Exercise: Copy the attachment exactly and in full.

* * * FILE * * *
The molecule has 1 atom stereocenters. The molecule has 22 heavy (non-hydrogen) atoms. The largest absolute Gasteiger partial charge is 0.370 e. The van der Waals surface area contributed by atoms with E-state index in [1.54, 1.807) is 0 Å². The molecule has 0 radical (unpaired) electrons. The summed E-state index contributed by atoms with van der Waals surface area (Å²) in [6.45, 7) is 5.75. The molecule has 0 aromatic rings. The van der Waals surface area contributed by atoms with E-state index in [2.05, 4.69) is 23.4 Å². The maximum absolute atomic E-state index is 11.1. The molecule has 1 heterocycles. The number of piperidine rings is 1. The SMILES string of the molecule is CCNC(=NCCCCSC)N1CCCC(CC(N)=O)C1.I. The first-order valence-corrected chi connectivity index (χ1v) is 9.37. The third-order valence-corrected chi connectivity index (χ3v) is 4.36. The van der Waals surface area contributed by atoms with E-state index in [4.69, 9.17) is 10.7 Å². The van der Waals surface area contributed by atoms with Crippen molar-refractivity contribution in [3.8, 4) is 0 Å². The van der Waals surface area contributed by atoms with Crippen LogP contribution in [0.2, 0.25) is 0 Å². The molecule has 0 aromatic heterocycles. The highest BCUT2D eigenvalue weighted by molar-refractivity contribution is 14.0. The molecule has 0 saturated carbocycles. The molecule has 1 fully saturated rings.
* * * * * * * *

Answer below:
The molecule has 1 atom stereocenters. The molecule has 22 heavy (non-hydrogen) atoms. The largest absolute Gasteiger partial charge is 0.370 e. The van der Waals surface area contributed by atoms with E-state index in [1.54, 1.807) is 0 Å². The molecule has 0 radical (unpaired) electrons. The summed E-state index contributed by atoms with van der Waals surface area (Å²) in [6.45, 7) is 5.75. The molecule has 0 aromatic rings. The van der Waals surface area contributed by atoms with E-state index in [2.05, 4.69) is 23.4 Å². The maximum absolute atomic E-state index is 11.1. The molecule has 1 heterocycles. The number of piperidine rings is 1. The SMILES string of the molecule is CCNC(=NCCCCSC)N1CCCC(CC(N)=O)C1.I. The first-order valence-corrected chi connectivity index (χ1v) is 9.37. The third-order valence-corrected chi connectivity index (χ3v) is 4.36. The van der Waals surface area contributed by atoms with E-state index in [4.69, 9.17) is 10.7 Å². The van der Waals surface area contributed by atoms with Crippen molar-refractivity contribution in [3.8, 4) is 0 Å². The van der Waals surface area contributed by atoms with Crippen LogP contribution in [0.2, 0.25) is 0 Å². The molecule has 0 aromatic heterocycles. The highest BCUT2D eigenvalue weighted by molar-refractivity contribution is 14.0. The molecule has 0 saturated carbocycles. The molecule has 1 fully saturated rings.